The main condition that allows for such a situation is the ongoing non-disclosure of political party funding for campaign financing as well as operating costs. Financial reports, including revenue and expenditure, are not even disclosed to political party members, let alone the public. This secrecy becomes the underlying cause that dramatically increases corruption in public governance as soon as a political party acquires ruling power.
We, the citizens of Mongolia, have the right to know who is financing political parties, how they get refunded through the public budget, and have laws passed in their favor. Behind the scenes of legal instability, there is a huge battle going on for the protection of different interests, as well as a status quo of the redistribution of wealth and leverages against each other. It can be seen from how mining licenses and land permits are issued, withdrawn, and reissued.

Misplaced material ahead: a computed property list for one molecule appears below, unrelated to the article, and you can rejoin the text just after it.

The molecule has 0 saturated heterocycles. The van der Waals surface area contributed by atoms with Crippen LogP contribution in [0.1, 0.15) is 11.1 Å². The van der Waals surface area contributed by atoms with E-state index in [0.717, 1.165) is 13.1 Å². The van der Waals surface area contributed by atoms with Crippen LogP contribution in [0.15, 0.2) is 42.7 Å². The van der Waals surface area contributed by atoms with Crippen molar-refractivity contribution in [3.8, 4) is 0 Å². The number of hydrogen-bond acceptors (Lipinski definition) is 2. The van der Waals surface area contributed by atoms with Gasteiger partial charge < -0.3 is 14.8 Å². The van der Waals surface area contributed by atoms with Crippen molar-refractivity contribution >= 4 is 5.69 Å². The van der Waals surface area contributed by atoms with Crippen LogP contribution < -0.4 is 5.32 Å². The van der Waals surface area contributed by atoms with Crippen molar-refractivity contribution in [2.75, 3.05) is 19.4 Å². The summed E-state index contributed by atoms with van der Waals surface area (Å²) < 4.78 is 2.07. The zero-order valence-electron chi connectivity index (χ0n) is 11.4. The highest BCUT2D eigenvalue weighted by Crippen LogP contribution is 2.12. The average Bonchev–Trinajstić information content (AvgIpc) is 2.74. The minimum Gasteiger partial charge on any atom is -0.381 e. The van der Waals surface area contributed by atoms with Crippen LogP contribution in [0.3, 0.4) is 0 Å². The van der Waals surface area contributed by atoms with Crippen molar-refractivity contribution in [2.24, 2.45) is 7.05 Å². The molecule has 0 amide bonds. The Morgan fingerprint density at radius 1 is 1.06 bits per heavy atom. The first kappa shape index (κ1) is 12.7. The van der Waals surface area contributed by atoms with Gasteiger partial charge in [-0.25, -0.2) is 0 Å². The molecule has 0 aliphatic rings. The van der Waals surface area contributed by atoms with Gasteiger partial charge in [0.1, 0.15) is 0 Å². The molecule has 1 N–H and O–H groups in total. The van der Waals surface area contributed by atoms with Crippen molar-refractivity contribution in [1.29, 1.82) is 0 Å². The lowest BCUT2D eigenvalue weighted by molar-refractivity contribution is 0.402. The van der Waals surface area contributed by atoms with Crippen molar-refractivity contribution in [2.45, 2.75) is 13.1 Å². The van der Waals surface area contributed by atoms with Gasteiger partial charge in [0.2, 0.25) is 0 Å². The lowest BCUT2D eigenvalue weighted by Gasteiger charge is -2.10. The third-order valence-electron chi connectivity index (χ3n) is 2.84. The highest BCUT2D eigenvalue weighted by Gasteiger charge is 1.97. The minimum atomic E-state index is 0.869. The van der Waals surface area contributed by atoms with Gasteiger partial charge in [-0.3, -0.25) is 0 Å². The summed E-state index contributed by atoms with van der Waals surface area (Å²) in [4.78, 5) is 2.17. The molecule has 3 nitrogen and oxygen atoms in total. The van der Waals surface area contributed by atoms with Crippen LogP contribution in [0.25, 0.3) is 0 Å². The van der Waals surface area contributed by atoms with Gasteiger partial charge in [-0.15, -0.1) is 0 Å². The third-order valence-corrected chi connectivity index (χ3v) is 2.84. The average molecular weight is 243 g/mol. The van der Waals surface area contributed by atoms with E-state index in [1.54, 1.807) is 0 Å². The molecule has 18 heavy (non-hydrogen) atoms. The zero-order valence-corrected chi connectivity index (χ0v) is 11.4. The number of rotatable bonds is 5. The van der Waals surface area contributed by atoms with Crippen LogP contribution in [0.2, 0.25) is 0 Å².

Being cautious of doing business, Mongolians are increasingly becoming more interested in working for the government. The number of businesses associated with the government is going up while people now realize that such businesses never go bankrupt, despite how much debt they have or how much deficit they run. There is a Mongolian saying, “You will not go hungry if you follow the livestock.” It is now said that one will not go hungry if one follows a political party. It has been a long time since they started laying off almost the entire staff of the previous government after every election, as the winning party replaces everyone – including janitors – with people who are associated with their political party. As the staff turnover continues, there is less opportunity for people to gain experience and improve their skills. As a result, the capability of our executive branch is diminishing. Even though our political parties are aware of this situation, they are choosing to ignore it while attempting to make every government institution serve the interests of their political party leaders.
In order to prevent our government from becoming an institution that only serves a minority, we must have political parties produce their financial reports truthfully. It is the foremost objective of the citizens of a democratic Mongolia. To achieve this objective, the General Election Committee must be replaced by a Commission of Voters and be managed by trusted citizens with no political party affiliation, and have political parties produce their financial reports regularly.